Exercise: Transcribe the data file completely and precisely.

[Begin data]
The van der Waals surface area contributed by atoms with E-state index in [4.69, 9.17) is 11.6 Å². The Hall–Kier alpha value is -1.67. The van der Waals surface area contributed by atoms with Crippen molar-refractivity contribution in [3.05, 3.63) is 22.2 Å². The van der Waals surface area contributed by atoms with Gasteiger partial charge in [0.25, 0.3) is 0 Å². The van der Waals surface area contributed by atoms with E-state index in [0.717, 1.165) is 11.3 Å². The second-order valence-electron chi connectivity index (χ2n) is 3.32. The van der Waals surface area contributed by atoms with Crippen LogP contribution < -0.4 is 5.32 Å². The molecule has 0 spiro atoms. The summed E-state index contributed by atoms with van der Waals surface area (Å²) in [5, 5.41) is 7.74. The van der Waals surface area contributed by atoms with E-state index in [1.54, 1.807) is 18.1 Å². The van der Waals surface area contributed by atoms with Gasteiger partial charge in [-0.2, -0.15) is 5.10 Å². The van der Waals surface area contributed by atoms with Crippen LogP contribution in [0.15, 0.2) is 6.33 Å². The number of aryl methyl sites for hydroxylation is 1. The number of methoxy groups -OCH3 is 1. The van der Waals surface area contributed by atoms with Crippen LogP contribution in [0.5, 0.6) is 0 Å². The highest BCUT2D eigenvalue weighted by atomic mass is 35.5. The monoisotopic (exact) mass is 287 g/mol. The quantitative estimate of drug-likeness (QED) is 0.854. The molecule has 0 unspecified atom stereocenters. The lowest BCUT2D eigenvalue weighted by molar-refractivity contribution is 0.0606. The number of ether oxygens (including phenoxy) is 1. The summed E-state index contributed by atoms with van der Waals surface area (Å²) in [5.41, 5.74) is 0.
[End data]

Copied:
The van der Waals surface area contributed by atoms with E-state index in [4.69, 9.17) is 11.6 Å². The Hall–Kier alpha value is -1.67. The van der Waals surface area contributed by atoms with Crippen molar-refractivity contribution in [3.05, 3.63) is 22.2 Å². The van der Waals surface area contributed by atoms with Gasteiger partial charge in [0.25, 0.3) is 0 Å². The van der Waals surface area contributed by atoms with E-state index in [0.717, 1.165) is 11.3 Å². The second-order valence-electron chi connectivity index (χ2n) is 3.32. The van der Waals surface area contributed by atoms with Crippen LogP contribution < -0.4 is 5.32 Å². The molecule has 0 spiro atoms. The summed E-state index contributed by atoms with van der Waals surface area (Å²) in [5, 5.41) is 7.74. The van der Waals surface area contributed by atoms with E-state index in [1.54, 1.807) is 18.1 Å². The van der Waals surface area contributed by atoms with Gasteiger partial charge in [-0.2, -0.15) is 5.10 Å². The van der Waals surface area contributed by atoms with Crippen LogP contribution in [0.15, 0.2) is 6.33 Å². The number of aryl methyl sites for hydroxylation is 1. The number of methoxy groups -OCH3 is 1. The van der Waals surface area contributed by atoms with Crippen LogP contribution in [0.5, 0.6) is 0 Å². The highest BCUT2D eigenvalue weighted by atomic mass is 35.5. The monoisotopic (exact) mass is 287 g/mol. The quantitative estimate of drug-likeness (QED) is 0.854. The molecule has 0 unspecified atom stereocenters. The lowest BCUT2D eigenvalue weighted by molar-refractivity contribution is 0.0606. The number of ether oxygens (including phenoxy) is 1. The summed E-state index contributed by atoms with van der Waals surface area (Å²) in [5.41, 5.74) is 0.